Dr. Ted Baehr is the founder and publisher of MOVIEGUIDE, chairman of the Christian Film & Television Commission, and a well-known movie critic, educator, lecturer and media pundit. He also is the author of several books, including "The Culture-Wise Family" with legendary entertainer Pat Boone. For more information, please call 800-899-6684 or go to the MOVIEGUIDE website.More ↓Less ↑
Intelligence is not your smarts, as they say in New York, but knowing everything you can about the target territory, such as where the weapons of mass destruction are buried.
Movieguide always has urged people of faith and values to get into the entertainment industry. At the same time, we have warned people about the pitfalls and tried to educate people and equip them to deal with the unique situation of show business. In this regard, the Los Angeles Times has published a series of articles on all the brilliant outsiders like Howard Hughes and William Randolph Hearst (to invoke some ancient examples that are common knowledge), who came to Hollywood and got fleeced.
The good news is that more Christians are getting involved in the entertainment industry. The bad news is that many of the deals they are doing just don’t make sense, and these brothers and sisters in Jesus Christ are getting fleeced.
Savvy distributors, who we like, are asking little independent movies produced by Christians to put up $5 to $10 million in distribution fees. Like self-publishing fees, these fees may disappear into the Hollywood overhead of the distributor.
There are two problems with believing you can rent a distribution system at these prices. One is that if a distributor is releasing a movie it produced and financed at the same time it is releasing an independent movie that has bought its distribution system, the distributor will naturally lean toward promoting its own movie, for very obvious reasons. When a Christian reporter said to me this was shocking, I said that if you had to meet with a studio head and they told you that you could pitch only one script but you had your script as well as a friend’s, which one would you pitch?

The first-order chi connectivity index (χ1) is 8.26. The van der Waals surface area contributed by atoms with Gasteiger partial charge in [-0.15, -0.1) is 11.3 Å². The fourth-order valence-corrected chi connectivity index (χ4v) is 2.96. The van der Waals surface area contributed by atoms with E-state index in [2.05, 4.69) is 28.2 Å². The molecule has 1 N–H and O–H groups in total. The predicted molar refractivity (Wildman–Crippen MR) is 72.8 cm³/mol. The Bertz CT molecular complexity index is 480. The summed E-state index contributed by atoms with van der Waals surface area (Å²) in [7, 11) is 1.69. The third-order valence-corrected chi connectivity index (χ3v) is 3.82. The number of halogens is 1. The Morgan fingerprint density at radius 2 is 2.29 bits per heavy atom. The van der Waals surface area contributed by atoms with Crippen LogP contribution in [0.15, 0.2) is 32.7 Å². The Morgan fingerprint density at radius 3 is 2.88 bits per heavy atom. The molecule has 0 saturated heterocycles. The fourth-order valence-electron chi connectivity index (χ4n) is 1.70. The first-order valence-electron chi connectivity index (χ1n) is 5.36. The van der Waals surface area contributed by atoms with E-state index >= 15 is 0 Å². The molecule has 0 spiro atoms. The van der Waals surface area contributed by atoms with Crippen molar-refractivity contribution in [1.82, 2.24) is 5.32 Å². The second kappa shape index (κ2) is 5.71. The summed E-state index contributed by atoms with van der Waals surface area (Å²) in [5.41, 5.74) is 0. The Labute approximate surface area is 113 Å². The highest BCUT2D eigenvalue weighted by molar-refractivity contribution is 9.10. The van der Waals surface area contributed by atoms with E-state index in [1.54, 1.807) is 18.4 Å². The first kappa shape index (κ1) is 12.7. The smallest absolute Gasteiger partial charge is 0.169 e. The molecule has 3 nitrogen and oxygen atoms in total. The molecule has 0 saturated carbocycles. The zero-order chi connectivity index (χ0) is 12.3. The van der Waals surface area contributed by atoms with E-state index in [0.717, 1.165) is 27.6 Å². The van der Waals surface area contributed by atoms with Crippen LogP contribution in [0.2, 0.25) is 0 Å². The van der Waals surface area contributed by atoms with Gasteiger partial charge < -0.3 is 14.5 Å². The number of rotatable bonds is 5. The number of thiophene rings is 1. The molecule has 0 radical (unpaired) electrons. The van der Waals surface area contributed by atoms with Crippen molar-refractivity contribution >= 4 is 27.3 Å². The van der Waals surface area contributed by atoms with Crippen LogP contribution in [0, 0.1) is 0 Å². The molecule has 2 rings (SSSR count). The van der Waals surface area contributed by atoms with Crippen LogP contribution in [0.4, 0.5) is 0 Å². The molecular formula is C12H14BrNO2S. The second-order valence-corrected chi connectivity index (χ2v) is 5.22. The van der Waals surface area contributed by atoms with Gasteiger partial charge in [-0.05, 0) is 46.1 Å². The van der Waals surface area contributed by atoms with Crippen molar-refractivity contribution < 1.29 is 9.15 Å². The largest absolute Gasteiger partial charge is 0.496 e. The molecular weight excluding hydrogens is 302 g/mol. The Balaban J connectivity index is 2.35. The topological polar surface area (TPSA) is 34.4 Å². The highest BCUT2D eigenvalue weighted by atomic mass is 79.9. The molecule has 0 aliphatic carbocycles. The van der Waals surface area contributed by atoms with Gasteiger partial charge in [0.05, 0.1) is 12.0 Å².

At the box office, a movie has to gross at least two-and-a-half times its production budget to break even.
Well, let’s go through the mathematics quickly. Theaters will take 50 percent to 90 percent of the ticket price. Let’s say they take a conservative 50 percent. That leaves 50 percent to be divided between the Christian producers and the distributor. If the distributor takes between 50 percent to 90 percent, that leaves at most 50 percent of 50 percent of the ticket price, or 25 percent. Thus, if the movie grosses $10 million (which is highly unlikely for an independent movie in the best of all circumstances), the theater will take $5 million, the distributor will take $2.5 million, and the producer may get only $2.5 million. Of course, this is very optimistic, because of the large upfront costs for distribution.
Realistically, therefore, to make your money back on a $10 million investment, the movie has to gross more than $40 million. If you go to BoxOfficeMojo.com or any other movie website, you will see right away that very few movies make that much box office.
Producers who tell investors they’re going to make their money back under these circumstances need to be challenged about their projections.
For example, I heard of one wealthy individual being asked to put up $7 million to distribute a documentary that may be popular among conservatives. In the 117 years of movie history, however, only about three documentaries have ever made more than $50 million, according to Box Office Mojo: “Fahrenheit 9/11″ at $119.19 million, “Justin Bieber” at $73.01 million and “March of the Penguins” at $77.44 million.
Of course, as P.T. Barnum said, there’s a sucker born every minute. Regrettably, history has shown that some of the brightest financial minds have been conned by the Hollywood community.